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Snapshots of backward walking experiment results (left to right, top to bottom).
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Measured ZMP trajectories during backward walking experiment.
- 4.2 Sideways walking
To demonstrate the effectiveness of the binary search algorithm, sideways walking patterns generated from the following CS list were also examined:
(1) Initial CS c=[0.25 0.25 0.2 0.2 2.0 2.0 7.4 − 7.4 0.0° 0.0° ]T
(2) After the second step c=[0.25 0.25 0.2 0.2 2.0 2.0 7.4 − 12.4 0.0° 0.0° ]T
(3) After the seventh step c=[0.25 0.25 0.2 0.2 2.0 2.0 7.4 − 7.4 0.0° 0.0° ]T
(4) After the eighth step c=[0.25 0.25 0.2 0.2 0.0 0.0 7.4 − 7.4 0.0° 0.0° ]T
Fig. 8 shows the footprints and CM trajectories of the sideways walking pattern generated from the CS list. Table 4 lists the current and previous y -axis positions of the foot centers and the lateral step lengths at each footstep during the sideways walking. The lateral step length of the right leg was changed to −12.4 cm after the second step. However, the commanded step length was not achieved at the third step (−11.6( = −4.2 − 7.4 ) cm). The commanded step length of −12.4 ( = −9.2 − 3.2 ) cm was achieved at the fifth step. Figs. 9 and 10 present snapshots of the sideways walking experiment results and the measured ZMP trajectories. As in the backward walking experiment, the humanoid robot walked according to the feasible CS s, and the ZMP trajectories followed the foot trajectories successfully.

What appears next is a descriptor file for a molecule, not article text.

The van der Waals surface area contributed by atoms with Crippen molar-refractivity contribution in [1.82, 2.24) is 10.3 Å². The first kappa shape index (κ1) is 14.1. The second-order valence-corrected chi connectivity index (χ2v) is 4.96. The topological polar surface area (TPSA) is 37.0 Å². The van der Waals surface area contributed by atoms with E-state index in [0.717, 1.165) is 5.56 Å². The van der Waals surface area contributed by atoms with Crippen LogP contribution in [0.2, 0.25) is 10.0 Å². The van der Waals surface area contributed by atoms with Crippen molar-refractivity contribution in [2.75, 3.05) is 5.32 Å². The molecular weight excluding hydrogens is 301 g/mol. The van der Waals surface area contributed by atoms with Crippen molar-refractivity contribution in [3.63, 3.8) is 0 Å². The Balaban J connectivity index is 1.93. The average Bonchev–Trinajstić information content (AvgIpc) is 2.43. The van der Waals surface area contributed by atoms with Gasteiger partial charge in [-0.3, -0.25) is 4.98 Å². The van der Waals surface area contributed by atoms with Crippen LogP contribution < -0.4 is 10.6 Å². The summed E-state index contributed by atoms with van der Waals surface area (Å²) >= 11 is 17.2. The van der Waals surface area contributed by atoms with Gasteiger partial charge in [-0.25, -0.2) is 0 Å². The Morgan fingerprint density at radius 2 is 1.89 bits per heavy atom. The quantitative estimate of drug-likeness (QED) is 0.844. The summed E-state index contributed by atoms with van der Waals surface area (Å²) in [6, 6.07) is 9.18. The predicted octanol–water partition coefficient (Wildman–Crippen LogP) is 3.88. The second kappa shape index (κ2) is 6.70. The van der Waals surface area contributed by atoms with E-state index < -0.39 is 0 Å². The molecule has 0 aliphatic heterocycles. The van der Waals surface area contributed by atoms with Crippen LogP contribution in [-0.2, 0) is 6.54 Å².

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Walking pattern (sideways walking).
Lateral step lengths during sideways walking.
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Lateral step lengths during sideways walking.
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Snapshots of sideways walking experiment results (left to right, top to bottom).
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Measured ZMP trajectories during sideways walking experiment.
- 4.3 Complex walking
As previously stated, the MWPG algorithm can generate a walking pattern even if the navigational command is complex. To demonstrate this ability, two complex walking experiments were carried out. In the first walking pattern, the CS included forward, backward, sideways, and turning motions:
(1) Initial CS c=[0.25 0.25 0.2 0.2 6.0 6.0 7.4 − 7.4 0.0° 0.0° ]T
(2) After the second step c=[0.25 0.25 0.2 0.2 3.0 3.0 7.4 − 7.4 0.0° 0.0° ]T
(3) After the fourth step c=[0.25 0.25 0.2 0.2 3.0 3.0 7.4 − 8.4 0.0° −20.0° ]T
(4) After the fifth step c=[0.25 0.25 0.2 0.2 −3.0 −3.0 9.4 − 7.4 −30.0° 0.0° ]T
(5) After the sixth step c=[0.25 0.25 0.2 0.2 −3.0 −3.0 7.4 − 8.4 0.0° −20.0° ]T
(6) After the seventh step c=[0.25 0.25 0.2 0.2 −6.0 −6.0 7.4 − 7.4 0.0° 0.0° ]T
(7) After the ninth step c=[0.25 0.25 0.2 0.2 0.0 0.0 7.4 − 7.4 0.0° 0.0° ]T
Fig. 11 shows the first complex walking pattern, including forward, backward, and sideways walking and turning motions. After the second step, the sagittal step length was shortened. The walking direction changed to the right, with a different lateral step length after the fourth step. After the fifth step, backward walking was initiated by changing the sagittal and lateral step lengths and the walking direction.